Best Defense

Thomas E. Ricks' daily take on national security.

More on the Navy’s green Hornets

By Will Rogers Best Defense military fuels correspondent While the Navy has long been a forward leaner in promoting environmental stewardship, today’s test flight of a biofuel blend in its F/A-18 Super Hornet is all about promoting national security. At CNAS we have spent a great deal of time studying energy security and speaking to ...

Thomas Duchnicki :: Location Scout/flickr
Thomas Duchnicki :: Location Scout/flickr
Thomas Duchnicki :: Location Scout/flickr

By Will Rogers
Best Defense military fuels correspondent

While the Navy has long been a forward leaner in promoting environmental stewardship, today's test flight of a biofuel blend in its F/A-18 Super Hornet is all about promoting national security. At CNAS we have spent a great deal of time studying energy security and speaking to officers from the Navy, the Air Force, the Army and the Marine Corps who are acutely aware that energy security and national security are inextricably linked. The U.S. military is the largest consumer of energy in the federal government. And its outsized dependence on energy means that the military cannot get its mission done without access to fuel. The Navy's efforts to diversify which fuels it uses in its aircraft means that it's attempting to reduce its vulnerability to fuel supply disruptions, price spikes and the consequences of energy use -- whether that's in how the global oil trade affects geopolitical considerations or the emissions contributing to climate change. Also note that the Air Force just tested a 50/50 biofuel blend in both engines of an A10-C Thunderbolt II, largely aimed at the same goal of diversify which fuels it has to rely on -- seeing as it depends on three times as much fuel as the Navy to conduct its missions.

At the same time, the Navy is looking at fuel options that may reduce its carbon emissions and its contributions to global climate change. Indeed, the Navy is gaining a better understanding of how climate change may affects its facilities, capabilities and missions -- with observable changes in a melting Arctic. Its investment in alternative, greener fuels is not to achieve environmental ends, per se. Those are a happy and welcome coincidence, but the bottom line for the Navy is that it needs to do what it can to ensure its capability to provide for America's defense and be a global force for good. It is clear that global change in all aspects of our energy systems and environment are affecting U.S. security, and I think it's great that the Navy (and DOD broadly) is thinking about how to secure the nation in the face of these long-term trends.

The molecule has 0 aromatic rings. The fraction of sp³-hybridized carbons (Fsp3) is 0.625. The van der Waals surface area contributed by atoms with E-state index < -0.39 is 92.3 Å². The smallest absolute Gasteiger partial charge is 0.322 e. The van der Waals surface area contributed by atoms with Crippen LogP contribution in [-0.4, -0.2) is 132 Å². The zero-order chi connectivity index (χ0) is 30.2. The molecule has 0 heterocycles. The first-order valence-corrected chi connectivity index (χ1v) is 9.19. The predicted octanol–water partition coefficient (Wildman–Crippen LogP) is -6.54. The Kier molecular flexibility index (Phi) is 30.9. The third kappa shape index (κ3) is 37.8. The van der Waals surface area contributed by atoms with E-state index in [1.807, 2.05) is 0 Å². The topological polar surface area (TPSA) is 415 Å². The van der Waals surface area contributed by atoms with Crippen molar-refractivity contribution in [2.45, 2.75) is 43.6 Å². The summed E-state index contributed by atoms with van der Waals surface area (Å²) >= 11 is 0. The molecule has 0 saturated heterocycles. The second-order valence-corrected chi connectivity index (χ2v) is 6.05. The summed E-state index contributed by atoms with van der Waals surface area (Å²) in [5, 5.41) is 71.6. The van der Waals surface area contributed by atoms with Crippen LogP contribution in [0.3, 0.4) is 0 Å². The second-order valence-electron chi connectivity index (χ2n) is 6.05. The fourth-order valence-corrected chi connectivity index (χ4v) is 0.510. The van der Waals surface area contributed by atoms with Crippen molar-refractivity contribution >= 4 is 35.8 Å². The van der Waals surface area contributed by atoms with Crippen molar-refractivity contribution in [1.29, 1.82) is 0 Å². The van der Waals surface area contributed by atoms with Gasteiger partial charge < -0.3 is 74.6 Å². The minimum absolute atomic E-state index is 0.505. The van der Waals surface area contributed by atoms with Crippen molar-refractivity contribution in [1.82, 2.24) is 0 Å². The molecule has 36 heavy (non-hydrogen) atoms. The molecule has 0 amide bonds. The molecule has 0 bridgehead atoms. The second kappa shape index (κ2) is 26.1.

By Will Rogers
Best Defense military fuels correspondent

While the Navy has long been a forward leaner in promoting environmental stewardship, today’s test flight of a biofuel blend in its F/A-18 Super Hornet is all about promoting national security. At CNAS we have spent a great deal of time studying energy security and speaking to officers from the Navy, the Air Force, the Army and the Marine Corps who are acutely aware that energy security and national security are inextricably linked. The U.S. military is the largest consumer of energy in the federal government. And its outsized dependence on energy means that the military cannot get its mission done without access to fuel. The Navy’s efforts to diversify which fuels it uses in its aircraft means that it’s attempting to reduce its vulnerability to fuel supply disruptions, price spikes and the consequences of energy use — whether that’s in how the global oil trade affects geopolitical considerations or the emissions contributing to climate change. Also note that the Air Force just tested a 50/50 biofuel blend in both engines of an A10-C Thunderbolt II, largely aimed at the same goal of diversify which fuels it has to rely on — seeing as it depends on three times as much fuel as the Navy to conduct its missions.

At the same time, the Navy is looking at fuel options that may reduce its carbon emissions and its contributions to global climate change. Indeed, the Navy is gaining a better understanding of how climate change may affects its facilities, capabilities and missions — with observable changes in a melting Arctic. Its investment in alternative, greener fuels is not to achieve environmental ends, per se. Those are a happy and welcome coincidence, but the bottom line for the Navy is that it needs to do what it can to ensure its capability to provide for America’s defense and be a global force for good. It is clear that global change in all aspects of our energy systems and environment are affecting U.S. security, and I think it’s great that the Navy (and DOD broadly) is thinking about how to secure the nation in the face of these long-term trends.

We’ll have a big report out on this soon.

Thomas E. Ricks covered the U.S. military from 1991 to 2008 for the Wall Street Journal and then the Washington Post. He can be reached at ricksblogcomment@gmail.com. Twitter: @tomricks1

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